A Good Day to Die Hard (2013)
Directed by John Moore
A Good Day to Die Hard marks the 5th installment, yes I said 5th, in the Die Hard franchise. Bruce Willis reprises his role as John McClane with Mary Elizabeth Winstead coming back in a small role as his daughter Lucy. Then there’s new cast member Jai Courtney who is playing the role of Jack McClane ie. John McClane’s son.
Having reconciled his relationship with his daughter in Die Hard 4, John McClane has apparently been searching for his son. He manages to find him in Russia and quickly boards a flight from New York. He eventually finds out that Jack is an undercover CIA operative working to prevent a nuclear-weapons heist. Of course now the two McClanes must team-up against underworld forces.
Much like Live Free or Die Hard, this film deals with reconciliation between John McClane and one of his children. While his relationship with his daughter was saved because she simply “needed her daddy”, this film tends to do a better job of portraying the father and son relationship and its bond. Sure it’s cliche and predictable but at least it makes sense and you can see the progression throughout the film.
Unfortunately, fans of the Die Hard franchise looking for classic John McClane might be a little disappointed. In previous films it has always been John McClane, guy in the wrong place and the wrong time, against a mad man (and his team). There is a back and forth almost comedic relationship between our hero and his new found enemy. This is severely missing from this new film. Not only is John not the only good guy but there are several bad guys. Missing is the typical cat and mouse game with witty banter only to be replaced by a certain foreign hybrid. And the classic lines you come to expect from a Die Hard film seem forced and out of place.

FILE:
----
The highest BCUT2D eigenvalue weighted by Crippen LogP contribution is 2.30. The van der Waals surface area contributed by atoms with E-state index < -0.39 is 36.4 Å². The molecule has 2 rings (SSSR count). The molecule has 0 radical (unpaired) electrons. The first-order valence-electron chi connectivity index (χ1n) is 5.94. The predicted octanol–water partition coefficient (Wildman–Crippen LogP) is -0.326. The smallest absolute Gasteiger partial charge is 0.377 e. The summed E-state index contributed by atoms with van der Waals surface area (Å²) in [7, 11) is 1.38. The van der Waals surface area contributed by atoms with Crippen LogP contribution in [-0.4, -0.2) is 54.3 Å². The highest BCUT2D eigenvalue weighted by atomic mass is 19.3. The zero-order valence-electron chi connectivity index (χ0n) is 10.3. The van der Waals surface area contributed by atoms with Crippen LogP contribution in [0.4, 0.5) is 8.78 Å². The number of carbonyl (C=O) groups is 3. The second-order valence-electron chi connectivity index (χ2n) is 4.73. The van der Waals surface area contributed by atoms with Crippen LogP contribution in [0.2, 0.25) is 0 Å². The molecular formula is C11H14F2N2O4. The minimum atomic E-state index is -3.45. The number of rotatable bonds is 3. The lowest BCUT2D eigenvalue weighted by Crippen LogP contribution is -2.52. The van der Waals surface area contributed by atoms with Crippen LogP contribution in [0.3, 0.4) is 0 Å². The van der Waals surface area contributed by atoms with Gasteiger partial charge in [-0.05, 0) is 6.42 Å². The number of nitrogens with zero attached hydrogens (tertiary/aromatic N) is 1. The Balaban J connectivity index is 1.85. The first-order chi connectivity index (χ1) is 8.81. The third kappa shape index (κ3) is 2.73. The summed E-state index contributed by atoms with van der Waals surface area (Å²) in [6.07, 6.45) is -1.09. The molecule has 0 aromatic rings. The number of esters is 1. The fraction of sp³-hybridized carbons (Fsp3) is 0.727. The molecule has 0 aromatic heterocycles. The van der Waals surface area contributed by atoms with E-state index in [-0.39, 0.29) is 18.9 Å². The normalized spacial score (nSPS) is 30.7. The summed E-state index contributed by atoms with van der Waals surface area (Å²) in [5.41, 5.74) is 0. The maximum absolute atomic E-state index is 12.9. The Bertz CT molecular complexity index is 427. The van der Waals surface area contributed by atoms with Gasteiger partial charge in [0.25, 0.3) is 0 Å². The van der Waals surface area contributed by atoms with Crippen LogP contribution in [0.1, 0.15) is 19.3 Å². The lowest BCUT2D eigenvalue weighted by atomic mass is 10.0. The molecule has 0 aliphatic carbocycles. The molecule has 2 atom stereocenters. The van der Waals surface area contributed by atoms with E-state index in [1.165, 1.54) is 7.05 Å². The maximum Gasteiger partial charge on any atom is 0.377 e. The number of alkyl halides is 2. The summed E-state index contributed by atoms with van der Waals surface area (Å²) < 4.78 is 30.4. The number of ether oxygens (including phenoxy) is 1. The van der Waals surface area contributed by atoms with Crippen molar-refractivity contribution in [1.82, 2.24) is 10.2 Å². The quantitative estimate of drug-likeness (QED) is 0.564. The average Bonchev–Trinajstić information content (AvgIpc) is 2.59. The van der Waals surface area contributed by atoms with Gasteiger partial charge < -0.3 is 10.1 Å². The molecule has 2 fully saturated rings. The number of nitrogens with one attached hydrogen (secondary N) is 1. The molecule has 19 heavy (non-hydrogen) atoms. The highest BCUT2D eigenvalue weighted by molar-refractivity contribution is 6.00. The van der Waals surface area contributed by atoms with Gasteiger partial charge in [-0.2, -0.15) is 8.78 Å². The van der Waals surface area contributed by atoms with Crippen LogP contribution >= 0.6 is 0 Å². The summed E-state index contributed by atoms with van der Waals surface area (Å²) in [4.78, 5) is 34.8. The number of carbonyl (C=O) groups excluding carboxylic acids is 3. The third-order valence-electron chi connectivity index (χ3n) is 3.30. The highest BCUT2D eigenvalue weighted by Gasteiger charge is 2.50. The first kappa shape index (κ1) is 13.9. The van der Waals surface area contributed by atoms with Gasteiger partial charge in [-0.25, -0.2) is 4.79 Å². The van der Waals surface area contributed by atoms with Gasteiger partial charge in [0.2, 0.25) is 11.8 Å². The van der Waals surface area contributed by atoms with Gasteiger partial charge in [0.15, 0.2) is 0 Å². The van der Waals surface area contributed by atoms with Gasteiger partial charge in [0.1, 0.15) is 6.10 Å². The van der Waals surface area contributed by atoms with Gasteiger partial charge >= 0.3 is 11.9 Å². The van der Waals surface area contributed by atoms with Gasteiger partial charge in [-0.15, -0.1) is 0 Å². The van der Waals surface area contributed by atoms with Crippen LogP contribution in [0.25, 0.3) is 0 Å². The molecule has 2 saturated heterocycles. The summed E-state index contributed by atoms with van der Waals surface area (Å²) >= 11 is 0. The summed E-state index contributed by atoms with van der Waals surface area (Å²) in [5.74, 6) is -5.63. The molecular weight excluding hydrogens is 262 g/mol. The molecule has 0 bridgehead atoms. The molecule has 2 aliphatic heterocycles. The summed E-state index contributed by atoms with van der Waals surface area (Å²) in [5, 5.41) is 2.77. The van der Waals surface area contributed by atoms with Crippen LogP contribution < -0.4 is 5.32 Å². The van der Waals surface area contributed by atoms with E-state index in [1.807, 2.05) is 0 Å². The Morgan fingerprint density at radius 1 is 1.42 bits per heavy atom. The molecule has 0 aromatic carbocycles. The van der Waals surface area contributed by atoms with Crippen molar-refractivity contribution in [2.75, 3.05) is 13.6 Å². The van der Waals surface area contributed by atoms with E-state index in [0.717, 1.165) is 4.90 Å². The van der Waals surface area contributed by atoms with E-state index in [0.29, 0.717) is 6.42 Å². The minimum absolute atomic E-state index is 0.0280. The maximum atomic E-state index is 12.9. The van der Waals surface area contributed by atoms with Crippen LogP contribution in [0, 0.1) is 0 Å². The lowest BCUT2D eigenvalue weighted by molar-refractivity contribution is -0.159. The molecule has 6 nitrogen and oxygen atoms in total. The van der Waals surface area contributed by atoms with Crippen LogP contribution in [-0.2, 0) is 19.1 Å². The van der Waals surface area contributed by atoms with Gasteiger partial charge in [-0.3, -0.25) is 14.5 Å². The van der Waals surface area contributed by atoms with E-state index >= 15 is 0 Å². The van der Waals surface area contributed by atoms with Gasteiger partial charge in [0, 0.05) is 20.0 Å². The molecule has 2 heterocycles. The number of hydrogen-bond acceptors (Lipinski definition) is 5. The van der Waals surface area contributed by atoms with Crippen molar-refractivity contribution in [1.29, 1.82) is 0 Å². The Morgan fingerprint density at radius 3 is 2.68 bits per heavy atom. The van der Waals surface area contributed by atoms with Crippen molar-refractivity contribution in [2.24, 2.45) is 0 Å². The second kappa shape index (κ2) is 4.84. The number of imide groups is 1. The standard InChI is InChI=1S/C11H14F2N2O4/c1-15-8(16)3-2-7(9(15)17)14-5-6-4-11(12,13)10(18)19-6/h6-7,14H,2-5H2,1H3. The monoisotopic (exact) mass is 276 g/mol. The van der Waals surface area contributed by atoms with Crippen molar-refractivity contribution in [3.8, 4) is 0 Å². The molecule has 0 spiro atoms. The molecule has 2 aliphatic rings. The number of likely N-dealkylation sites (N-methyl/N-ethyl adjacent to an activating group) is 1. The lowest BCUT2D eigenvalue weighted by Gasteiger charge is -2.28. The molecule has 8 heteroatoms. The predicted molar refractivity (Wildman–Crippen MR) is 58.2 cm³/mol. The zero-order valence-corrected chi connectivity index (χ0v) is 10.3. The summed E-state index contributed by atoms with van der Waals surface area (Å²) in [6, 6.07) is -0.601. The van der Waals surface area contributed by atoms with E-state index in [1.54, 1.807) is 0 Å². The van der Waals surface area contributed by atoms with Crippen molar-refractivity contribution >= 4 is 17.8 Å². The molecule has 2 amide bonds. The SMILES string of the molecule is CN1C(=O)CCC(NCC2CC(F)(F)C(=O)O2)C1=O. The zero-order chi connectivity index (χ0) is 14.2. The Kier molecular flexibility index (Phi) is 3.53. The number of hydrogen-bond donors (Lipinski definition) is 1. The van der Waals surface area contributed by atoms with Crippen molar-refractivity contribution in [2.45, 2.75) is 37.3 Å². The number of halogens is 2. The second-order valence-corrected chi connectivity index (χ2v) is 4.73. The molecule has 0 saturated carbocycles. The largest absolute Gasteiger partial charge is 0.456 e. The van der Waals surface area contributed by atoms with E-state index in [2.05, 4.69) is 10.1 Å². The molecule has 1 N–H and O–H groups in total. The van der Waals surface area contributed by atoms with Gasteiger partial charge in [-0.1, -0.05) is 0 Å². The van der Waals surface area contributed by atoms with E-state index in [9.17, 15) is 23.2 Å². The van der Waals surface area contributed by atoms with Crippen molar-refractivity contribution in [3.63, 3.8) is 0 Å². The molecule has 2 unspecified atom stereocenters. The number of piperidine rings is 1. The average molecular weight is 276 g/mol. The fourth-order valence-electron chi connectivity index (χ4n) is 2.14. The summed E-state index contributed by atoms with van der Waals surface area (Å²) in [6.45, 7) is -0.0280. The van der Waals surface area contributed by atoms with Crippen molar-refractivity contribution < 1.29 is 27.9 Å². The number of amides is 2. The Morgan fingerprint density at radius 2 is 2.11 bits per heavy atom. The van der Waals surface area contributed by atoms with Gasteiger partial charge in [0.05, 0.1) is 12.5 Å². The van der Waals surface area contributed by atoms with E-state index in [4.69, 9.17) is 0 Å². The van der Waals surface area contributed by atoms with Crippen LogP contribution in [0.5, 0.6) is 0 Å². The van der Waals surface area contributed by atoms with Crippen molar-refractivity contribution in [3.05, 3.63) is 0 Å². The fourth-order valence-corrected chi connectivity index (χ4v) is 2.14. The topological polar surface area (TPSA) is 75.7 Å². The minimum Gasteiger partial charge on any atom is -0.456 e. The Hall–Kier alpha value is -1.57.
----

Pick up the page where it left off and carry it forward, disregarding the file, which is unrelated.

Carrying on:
Those out there who are just looking for a good action film should be warned. Die Hard has many many flaws that don’t take a vast knowledge of film to notice. The most obvious would be the absolutely terrible dialogue. I wouldn’t be surprised if this film generated some fun drinking games. How many times does McClane say he’s on vacation again? Less obvious is some really bad editing. This is the kind of editing that has people saying stuff but you never find out to whom or why. Seems the film is more concerned with creating hectic jump cuts and less with letting the viewer know what’s going on.
A Good Day to Die Hard does have some good big budget action sequences. There is a fantastic car chase sequence and plenty of gun play but unless that’s all you care about, the film will seem quite hollow in comparison to the rest of the franchise. In fact, with all the poor pieces of filmmaking, the film might not only feel hollow but might leave you with a bad taste in your mouth. I’m not saying you should avoid the film but I do think you should know what your getting into before you decide to shill out your hard earned money.